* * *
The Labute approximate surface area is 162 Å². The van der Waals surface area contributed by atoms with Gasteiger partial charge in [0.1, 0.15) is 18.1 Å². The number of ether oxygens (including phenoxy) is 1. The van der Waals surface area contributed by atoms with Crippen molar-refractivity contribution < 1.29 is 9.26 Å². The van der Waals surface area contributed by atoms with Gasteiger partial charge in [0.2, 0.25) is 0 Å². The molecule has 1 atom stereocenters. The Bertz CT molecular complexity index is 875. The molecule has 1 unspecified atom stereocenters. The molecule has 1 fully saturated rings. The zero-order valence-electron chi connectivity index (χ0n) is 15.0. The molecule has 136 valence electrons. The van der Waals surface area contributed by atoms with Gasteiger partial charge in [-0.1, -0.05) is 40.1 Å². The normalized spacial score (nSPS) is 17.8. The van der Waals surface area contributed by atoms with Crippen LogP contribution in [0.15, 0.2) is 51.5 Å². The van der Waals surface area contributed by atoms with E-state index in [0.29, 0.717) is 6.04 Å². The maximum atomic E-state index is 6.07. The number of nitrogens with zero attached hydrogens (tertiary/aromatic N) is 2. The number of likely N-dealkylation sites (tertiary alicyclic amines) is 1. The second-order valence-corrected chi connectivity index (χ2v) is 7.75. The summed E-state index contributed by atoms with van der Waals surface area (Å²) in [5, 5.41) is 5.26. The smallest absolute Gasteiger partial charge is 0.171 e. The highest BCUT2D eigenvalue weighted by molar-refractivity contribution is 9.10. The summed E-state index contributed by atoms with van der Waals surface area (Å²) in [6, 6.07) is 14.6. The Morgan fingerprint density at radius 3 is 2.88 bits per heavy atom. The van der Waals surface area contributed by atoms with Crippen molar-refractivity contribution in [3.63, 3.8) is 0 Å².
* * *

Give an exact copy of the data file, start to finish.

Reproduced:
The Labute approximate surface area is 162 Å². The van der Waals surface area contributed by atoms with Gasteiger partial charge in [0.1, 0.15) is 18.1 Å². The number of ether oxygens (including phenoxy) is 1. The van der Waals surface area contributed by atoms with Crippen molar-refractivity contribution < 1.29 is 9.26 Å². The van der Waals surface area contributed by atoms with Gasteiger partial charge in [0.2, 0.25) is 0 Å². The molecule has 1 atom stereocenters. The Bertz CT molecular complexity index is 875. The molecule has 1 unspecified atom stereocenters. The molecule has 1 fully saturated rings. The zero-order valence-electron chi connectivity index (χ0n) is 15.0. The molecule has 136 valence electrons. The van der Waals surface area contributed by atoms with Gasteiger partial charge in [-0.1, -0.05) is 40.1 Å². The normalized spacial score (nSPS) is 17.8. The van der Waals surface area contributed by atoms with Crippen LogP contribution in [0.15, 0.2) is 51.5 Å². The van der Waals surface area contributed by atoms with E-state index in [0.29, 0.717) is 6.04 Å². The maximum atomic E-state index is 6.07. The number of nitrogens with zero attached hydrogens (tertiary/aromatic N) is 2. The number of likely N-dealkylation sites (tertiary alicyclic amines) is 1. The second-order valence-corrected chi connectivity index (χ2v) is 7.75. The summed E-state index contributed by atoms with van der Waals surface area (Å²) in [5, 5.41) is 5.26. The smallest absolute Gasteiger partial charge is 0.171 e. The highest BCUT2D eigenvalue weighted by molar-refractivity contribution is 9.10. The summed E-state index contributed by atoms with van der Waals surface area (Å²) in [6, 6.07) is 14.6. The Morgan fingerprint density at radius 3 is 2.88 bits per heavy atom. The van der Waals surface area contributed by atoms with Crippen molar-refractivity contribution in [3.63, 3.8) is 0 Å².